I liked this post by Walter Jon Williams. Key quote:
Even if Amazon is yet another megalomaniacal Internet company bent on annihilating all competition and achieving total world domination in its chosen field (250 points!), Amazon has still provided more options for writers than anyone since Gutenberg. The Kindle broke open the world market for ebooks, and created opportunities for people like me, with considerable backlist, to find new readers for their work.
This bit amused me, though:
It’s an enormous hassle to deal with the traditional publishing scene right now, but unless you get into the indie scene with a built-in audience— and preferably with a backlist— your brand-new indie book is going to run the risk of being buried in an enormous electronic heap of millions of absolutely crap books.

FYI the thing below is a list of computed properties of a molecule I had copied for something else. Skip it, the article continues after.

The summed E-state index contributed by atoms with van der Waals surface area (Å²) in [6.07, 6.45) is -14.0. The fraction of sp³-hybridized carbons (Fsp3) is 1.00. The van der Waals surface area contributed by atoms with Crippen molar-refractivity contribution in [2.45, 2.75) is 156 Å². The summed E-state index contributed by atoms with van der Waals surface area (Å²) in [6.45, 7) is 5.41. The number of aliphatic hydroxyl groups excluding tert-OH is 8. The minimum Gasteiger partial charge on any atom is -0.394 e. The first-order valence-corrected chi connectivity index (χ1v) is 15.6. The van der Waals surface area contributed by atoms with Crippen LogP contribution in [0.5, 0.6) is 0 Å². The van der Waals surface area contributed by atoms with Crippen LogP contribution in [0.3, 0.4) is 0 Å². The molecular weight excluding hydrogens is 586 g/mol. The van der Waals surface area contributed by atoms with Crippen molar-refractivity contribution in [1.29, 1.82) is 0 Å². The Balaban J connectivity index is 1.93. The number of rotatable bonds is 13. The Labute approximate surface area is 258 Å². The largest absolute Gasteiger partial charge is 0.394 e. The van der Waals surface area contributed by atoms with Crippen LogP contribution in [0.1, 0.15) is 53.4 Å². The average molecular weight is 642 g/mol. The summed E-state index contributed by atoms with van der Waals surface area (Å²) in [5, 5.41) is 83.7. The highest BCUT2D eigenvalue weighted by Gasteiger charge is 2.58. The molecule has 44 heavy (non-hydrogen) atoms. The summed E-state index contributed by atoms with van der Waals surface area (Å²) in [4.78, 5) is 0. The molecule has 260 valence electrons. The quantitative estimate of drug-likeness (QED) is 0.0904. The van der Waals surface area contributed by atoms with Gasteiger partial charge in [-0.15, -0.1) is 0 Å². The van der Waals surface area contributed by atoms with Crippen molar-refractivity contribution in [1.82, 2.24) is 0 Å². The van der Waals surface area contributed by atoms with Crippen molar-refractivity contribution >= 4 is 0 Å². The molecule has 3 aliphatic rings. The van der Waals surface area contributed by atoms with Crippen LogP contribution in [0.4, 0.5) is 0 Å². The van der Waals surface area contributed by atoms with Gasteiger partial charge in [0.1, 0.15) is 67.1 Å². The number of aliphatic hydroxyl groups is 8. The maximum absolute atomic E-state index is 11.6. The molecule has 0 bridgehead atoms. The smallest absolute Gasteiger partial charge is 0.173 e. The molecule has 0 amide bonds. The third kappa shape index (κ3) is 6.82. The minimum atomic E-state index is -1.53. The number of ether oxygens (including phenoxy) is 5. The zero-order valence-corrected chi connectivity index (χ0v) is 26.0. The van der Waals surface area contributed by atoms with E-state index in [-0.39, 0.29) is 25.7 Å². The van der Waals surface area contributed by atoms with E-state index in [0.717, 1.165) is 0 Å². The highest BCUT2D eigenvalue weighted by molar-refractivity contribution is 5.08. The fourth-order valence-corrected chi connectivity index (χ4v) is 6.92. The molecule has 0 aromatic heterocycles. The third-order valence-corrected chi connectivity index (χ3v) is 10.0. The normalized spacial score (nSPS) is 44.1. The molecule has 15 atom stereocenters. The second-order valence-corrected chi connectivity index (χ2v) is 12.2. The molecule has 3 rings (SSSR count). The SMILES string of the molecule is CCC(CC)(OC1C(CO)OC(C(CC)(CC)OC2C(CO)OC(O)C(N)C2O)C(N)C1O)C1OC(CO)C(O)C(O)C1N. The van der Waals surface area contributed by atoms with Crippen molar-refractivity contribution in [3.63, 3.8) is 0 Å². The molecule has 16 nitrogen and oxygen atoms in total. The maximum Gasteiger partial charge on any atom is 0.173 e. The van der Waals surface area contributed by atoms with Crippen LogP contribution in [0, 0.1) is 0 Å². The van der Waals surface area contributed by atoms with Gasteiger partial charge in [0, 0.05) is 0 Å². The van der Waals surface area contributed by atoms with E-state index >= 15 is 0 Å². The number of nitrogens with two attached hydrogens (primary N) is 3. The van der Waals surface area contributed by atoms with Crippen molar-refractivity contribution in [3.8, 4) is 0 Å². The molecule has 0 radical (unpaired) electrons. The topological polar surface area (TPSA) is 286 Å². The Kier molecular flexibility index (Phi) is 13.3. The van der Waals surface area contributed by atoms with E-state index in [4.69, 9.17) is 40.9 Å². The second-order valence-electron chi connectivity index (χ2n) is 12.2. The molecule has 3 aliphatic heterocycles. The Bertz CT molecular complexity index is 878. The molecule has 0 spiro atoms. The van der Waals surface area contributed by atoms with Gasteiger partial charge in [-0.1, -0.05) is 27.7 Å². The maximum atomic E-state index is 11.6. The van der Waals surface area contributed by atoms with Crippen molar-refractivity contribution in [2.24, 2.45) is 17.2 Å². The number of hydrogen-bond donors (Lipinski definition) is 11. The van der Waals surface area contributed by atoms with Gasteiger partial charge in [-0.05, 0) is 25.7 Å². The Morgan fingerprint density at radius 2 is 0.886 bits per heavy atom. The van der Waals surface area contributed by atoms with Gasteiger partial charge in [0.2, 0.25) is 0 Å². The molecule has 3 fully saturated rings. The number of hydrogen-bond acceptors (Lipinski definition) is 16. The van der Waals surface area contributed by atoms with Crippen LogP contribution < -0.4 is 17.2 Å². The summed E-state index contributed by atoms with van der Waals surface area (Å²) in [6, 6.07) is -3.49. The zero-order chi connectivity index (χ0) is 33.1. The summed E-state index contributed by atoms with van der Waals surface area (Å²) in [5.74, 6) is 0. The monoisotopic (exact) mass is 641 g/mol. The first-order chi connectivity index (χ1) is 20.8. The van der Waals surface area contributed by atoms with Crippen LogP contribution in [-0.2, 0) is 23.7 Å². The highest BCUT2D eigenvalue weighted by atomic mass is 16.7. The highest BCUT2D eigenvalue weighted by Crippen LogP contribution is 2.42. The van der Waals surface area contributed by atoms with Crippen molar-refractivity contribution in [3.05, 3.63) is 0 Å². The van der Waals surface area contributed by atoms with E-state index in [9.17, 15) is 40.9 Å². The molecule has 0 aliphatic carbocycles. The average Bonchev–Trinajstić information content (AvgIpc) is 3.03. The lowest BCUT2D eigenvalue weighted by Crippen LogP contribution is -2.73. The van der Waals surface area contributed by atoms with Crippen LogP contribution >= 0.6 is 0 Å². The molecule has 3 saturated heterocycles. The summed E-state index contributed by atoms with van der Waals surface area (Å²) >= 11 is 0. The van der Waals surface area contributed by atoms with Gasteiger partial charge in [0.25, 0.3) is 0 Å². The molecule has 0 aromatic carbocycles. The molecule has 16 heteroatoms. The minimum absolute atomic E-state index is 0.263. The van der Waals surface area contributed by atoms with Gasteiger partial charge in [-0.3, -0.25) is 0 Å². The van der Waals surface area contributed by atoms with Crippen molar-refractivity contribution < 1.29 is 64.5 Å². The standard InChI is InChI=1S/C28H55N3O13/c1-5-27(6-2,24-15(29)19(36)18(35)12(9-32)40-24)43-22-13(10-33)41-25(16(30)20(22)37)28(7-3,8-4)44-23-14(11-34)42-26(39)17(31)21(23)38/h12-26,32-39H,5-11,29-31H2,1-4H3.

That bit amused me because almost every single traditionally published author who self-publishes an ebook worries about this. How to make their book stand out in the sea of crap ebooks? It’s like there’s five stages of traditionally published author grief (denial, anger, bargaining, depression, and acceptance) and the “but there are so many crap ebooks” worry usually hits around the bargaining stage or so.
But as I’ve argued before, it’s really not a problem. Ebooks are like YouTube videos – it doesn’t matter how many videos are on YouTube so long as you can get to the videos you like without hassle. Seriously – do people go on Amazon, buy ebooks at random, and act shocked if they don’t like them? Does anyone actually do that?
In the end, building an audience is hard, slow work, and there’s no magical bullet around it – not even traditional publication.